The kill rate and the absolute number of penalties are very telling. Cornell has regained control of its penalty kill after two weeks of absence. Colgate notched only power-play goals against Cornell followed by the noted weekend. The return of a dominant penalty kill over the weekend shows that this team has righted course after two games that were suspect with regard to systemics. The second statistic is important because Cornell was less disciplined than it had been previously and drew many needless penalties against Princeton and Quinnipiac.
Back on Track
Cornell played sounder defense, played with more discipline in terms of systems and not drawing foolish penalties, and delivered more Cornell-worthy penalty kill numbers. If Cornell continues to play with the poise and focus that it did throughout almost all of last weekend, it will be back on track where it was immediately after the Colorado-College series. The results of last weekend were not the turnaround that we wanted, but they were the turnaround that Cornell needed nonetheless.
The sole blemish upon last weekend was the dearth of goal scoring from Cornell. Knisley's goal was a thing of beauty in both timing and style. I feel validated additionally in my initial praise of the Upstate New Yorker in his first game in carnelian and white. His first collegiate goal took the momentum back in that game. The ability to respond both as individual players and moreover as a team cannot be underestimated. It will be important later in the season and in all high-stakes games.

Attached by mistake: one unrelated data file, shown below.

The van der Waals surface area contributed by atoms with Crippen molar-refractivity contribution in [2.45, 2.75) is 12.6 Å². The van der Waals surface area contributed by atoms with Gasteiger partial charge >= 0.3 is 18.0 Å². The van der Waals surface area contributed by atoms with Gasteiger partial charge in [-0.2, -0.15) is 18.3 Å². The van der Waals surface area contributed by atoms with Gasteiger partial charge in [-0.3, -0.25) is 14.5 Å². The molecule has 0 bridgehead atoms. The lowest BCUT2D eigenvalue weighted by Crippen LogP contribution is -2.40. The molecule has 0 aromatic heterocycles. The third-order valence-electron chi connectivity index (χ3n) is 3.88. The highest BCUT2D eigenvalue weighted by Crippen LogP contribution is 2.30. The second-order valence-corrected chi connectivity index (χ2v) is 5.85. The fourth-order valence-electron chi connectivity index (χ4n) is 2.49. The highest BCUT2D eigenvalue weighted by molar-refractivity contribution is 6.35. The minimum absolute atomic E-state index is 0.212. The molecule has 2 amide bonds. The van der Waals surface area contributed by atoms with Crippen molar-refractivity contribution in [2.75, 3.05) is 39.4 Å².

Any naysayers who think that the combined offensive talents of Bardreau, D'Agostino, Ferlin, Knisley, Lowry, McCarron, Miller, Mowrey, and Ryan will be silenced for long are taking a very dangerous bet. The gorgeous (there is no other word to described it) assisting feed from Ferlin to Mowrey in the Dartmouth game showed glimmers of the offensive brilliance that were apparent in the earliest moments of the Colorado-College series. Esposito and Miller have been generating key offensive opportunities as one could expect. Sophomore Lowry has been delivering key hits and fighting passionately to add to his current offensive totals of three goals and two assists.